by Hilary Stace, Public Address,
Dr Stace reflects on responses to cases in New Zealand of parents killing their disabled children, including Casey Albury in 1997.
The reporting around Casey’s death focussed on the burden of caring for someone with high needs, and there was much public sympathy for her mother. The personhood of Casey, as a young woman with her own interests, such as playing the piano, was largely ignored.
A few years later a Nelson father suffocated his baby daughter after learning she had complex impairments. He was acquitted despite complaints from the disability rights movement that this placed a lower value on the lives of disabled people than for other humans.
Last April a Blenheim mother’s short memoir of her life with her disabled adult daughter was published revealing years of severe distress including mutual violence. Donella Knox and her daughter Ruby had previously featured in the media. A month later the mother was arrested for the murder of her daughter with an overdose of medication and suffocation.
Dr Stace notes that the US Autistic Self Advocacy Network has documented more than 400 cases of disabled children being killed by a family member or caregiver. They write:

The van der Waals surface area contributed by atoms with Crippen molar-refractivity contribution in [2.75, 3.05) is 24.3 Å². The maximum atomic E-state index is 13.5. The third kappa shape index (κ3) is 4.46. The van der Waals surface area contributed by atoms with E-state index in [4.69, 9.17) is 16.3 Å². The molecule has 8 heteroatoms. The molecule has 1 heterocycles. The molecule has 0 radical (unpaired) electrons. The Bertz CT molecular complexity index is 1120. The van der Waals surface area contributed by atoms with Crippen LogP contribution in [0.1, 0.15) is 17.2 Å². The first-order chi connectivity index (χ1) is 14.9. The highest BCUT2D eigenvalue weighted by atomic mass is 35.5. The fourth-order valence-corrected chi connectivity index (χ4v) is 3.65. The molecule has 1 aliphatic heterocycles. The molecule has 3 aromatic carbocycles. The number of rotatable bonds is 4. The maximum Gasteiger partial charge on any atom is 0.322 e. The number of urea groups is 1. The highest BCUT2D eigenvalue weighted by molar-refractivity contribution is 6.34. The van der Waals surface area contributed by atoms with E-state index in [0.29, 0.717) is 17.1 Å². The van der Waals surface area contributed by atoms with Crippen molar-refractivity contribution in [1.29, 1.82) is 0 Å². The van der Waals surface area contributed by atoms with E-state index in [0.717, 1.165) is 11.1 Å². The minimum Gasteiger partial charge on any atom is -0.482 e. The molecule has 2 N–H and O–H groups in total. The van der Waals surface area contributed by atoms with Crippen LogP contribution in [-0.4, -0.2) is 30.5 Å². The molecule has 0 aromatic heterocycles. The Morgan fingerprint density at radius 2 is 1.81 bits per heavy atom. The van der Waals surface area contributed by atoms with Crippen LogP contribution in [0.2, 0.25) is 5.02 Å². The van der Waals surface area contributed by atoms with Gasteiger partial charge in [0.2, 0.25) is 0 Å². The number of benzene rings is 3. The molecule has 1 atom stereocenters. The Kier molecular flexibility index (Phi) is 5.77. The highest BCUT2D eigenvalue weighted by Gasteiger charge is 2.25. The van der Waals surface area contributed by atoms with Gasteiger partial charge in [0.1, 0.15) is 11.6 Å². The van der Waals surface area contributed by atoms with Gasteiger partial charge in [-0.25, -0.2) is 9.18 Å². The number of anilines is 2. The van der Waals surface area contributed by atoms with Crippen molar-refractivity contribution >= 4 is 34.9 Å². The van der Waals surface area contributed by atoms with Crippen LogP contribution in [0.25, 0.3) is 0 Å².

We see the same pattern repeating over and over again. A parent kills their disabled child. The media portrays these murders as justifiable and inevitable due to the ‘burden’ of having a disabled person in the family. If the parent stands trial, they are given sympathy and comparatively lighter sentences, if they are sentenced at all. The victims are disregarded, blamed for their own murder at the hands of the person they should have been able to trust the most, and ultimately forgotten. And then the cycle repeats.
Click here to read the full article.